Recent debates about the care provided to looked-after children have been characterised by uncertainty about the differing roles and responsibilities of foster carers, birth parents, and social workers. To explore the assumptions underlying these uncertainties, we drew upon Foucauldian Discourse Analysis and compared the discourses used by professionals (social workers in a group discussion about foster placement breakdown) with those used by policy-makers (in the Governmental green paper 'Care Matters'). In both cases, a discourse based upon Attachment Theory was used to explain why placements succeed and fail, and to predict the repercussions of failure. However, there was a key difference in the way that professionals and policy-makers constructed the roles of key players in foster placements. The social workers constructed the birth parents as the parental figures for children in care, constructing themselves in a non-parental role. 'Care Matters' largely ignores the role of birth parents, and instead constructs social workers as parental figures. Neither source viewed foster carers as parental and 'Care Matters' positions this group as strictly professional. We discuss the incongruence of foster placements being understood through Attachment Theory, while foster carers are understood as non-parental figures, and also the repercussions of labelling a social worker as a parent, and the professionalization of the role of the foster carer.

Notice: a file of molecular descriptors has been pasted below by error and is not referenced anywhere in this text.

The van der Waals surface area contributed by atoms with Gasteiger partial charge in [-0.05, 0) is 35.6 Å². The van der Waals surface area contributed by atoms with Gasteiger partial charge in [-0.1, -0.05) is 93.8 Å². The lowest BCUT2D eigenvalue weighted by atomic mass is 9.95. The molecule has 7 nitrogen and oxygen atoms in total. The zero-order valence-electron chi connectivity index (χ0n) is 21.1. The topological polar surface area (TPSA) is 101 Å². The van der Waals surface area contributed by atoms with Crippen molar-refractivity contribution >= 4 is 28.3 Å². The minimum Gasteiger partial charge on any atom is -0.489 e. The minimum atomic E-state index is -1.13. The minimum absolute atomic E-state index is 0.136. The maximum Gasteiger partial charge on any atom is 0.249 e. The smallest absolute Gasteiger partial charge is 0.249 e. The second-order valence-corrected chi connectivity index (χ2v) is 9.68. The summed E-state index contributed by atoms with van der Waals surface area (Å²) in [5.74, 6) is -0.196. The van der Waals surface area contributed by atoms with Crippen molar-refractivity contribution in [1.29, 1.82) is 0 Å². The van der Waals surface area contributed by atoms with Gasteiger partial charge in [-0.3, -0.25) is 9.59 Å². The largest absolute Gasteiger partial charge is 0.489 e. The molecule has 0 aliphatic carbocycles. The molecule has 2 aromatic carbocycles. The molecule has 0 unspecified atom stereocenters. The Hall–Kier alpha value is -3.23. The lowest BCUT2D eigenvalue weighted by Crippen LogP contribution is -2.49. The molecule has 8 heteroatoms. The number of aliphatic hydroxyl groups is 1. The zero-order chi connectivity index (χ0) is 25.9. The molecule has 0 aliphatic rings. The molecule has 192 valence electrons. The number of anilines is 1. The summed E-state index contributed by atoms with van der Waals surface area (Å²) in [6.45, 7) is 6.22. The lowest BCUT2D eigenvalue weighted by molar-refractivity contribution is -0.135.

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- Foster care
- Looked-after children
- Social work